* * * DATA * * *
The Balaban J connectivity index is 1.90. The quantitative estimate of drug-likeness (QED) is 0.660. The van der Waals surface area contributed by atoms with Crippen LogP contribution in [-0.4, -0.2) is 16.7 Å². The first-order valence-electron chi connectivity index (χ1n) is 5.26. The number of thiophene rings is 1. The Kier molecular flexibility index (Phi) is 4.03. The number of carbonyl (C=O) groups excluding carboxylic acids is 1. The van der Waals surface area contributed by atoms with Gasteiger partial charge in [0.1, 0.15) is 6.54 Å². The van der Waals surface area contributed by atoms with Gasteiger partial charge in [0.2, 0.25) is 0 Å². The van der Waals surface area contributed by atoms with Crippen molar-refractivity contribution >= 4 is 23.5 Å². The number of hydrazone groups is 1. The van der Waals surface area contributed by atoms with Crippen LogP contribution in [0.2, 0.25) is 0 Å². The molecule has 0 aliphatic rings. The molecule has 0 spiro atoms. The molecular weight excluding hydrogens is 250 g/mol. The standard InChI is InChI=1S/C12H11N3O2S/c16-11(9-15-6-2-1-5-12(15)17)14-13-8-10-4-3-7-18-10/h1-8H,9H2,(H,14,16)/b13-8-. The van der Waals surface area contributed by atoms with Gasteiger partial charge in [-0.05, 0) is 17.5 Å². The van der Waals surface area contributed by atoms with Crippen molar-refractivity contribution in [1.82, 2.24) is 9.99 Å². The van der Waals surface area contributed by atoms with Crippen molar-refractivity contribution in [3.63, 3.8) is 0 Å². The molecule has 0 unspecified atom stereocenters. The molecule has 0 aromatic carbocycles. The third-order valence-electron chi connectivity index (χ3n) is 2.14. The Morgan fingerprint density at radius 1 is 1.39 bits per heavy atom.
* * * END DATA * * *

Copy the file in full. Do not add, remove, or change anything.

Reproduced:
The Balaban J connectivity index is 1.90. The quantitative estimate of drug-likeness (QED) is 0.660. The van der Waals surface area contributed by atoms with Crippen LogP contribution in [-0.4, -0.2) is 16.7 Å². The first-order valence-electron chi connectivity index (χ1n) is 5.26. The number of thiophene rings is 1. The Kier molecular flexibility index (Phi) is 4.03. The number of carbonyl (C=O) groups excluding carboxylic acids is 1. The van der Waals surface area contributed by atoms with Gasteiger partial charge in [0.1, 0.15) is 6.54 Å². The van der Waals surface area contributed by atoms with Gasteiger partial charge in [0.2, 0.25) is 0 Å². The van der Waals surface area contributed by atoms with Crippen molar-refractivity contribution >= 4 is 23.5 Å². The number of hydrazone groups is 1. The van der Waals surface area contributed by atoms with Crippen LogP contribution in [0.2, 0.25) is 0 Å². The molecule has 0 aliphatic rings. The molecule has 0 spiro atoms. The molecular weight excluding hydrogens is 250 g/mol. The standard InChI is InChI=1S/C12H11N3O2S/c16-11(9-15-6-2-1-5-12(15)17)14-13-8-10-4-3-7-18-10/h1-8H,9H2,(H,14,16)/b13-8-. The van der Waals surface area contributed by atoms with Gasteiger partial charge in [-0.05, 0) is 17.5 Å². The van der Waals surface area contributed by atoms with Crippen molar-refractivity contribution in [1.82, 2.24) is 9.99 Å². The van der Waals surface area contributed by atoms with Crippen molar-refractivity contribution in [3.63, 3.8) is 0 Å². The molecule has 0 unspecified atom stereocenters. The molecule has 0 aromatic carbocycles. The third-order valence-electron chi connectivity index (χ3n) is 2.14. The Morgan fingerprint density at radius 1 is 1.39 bits per heavy atom.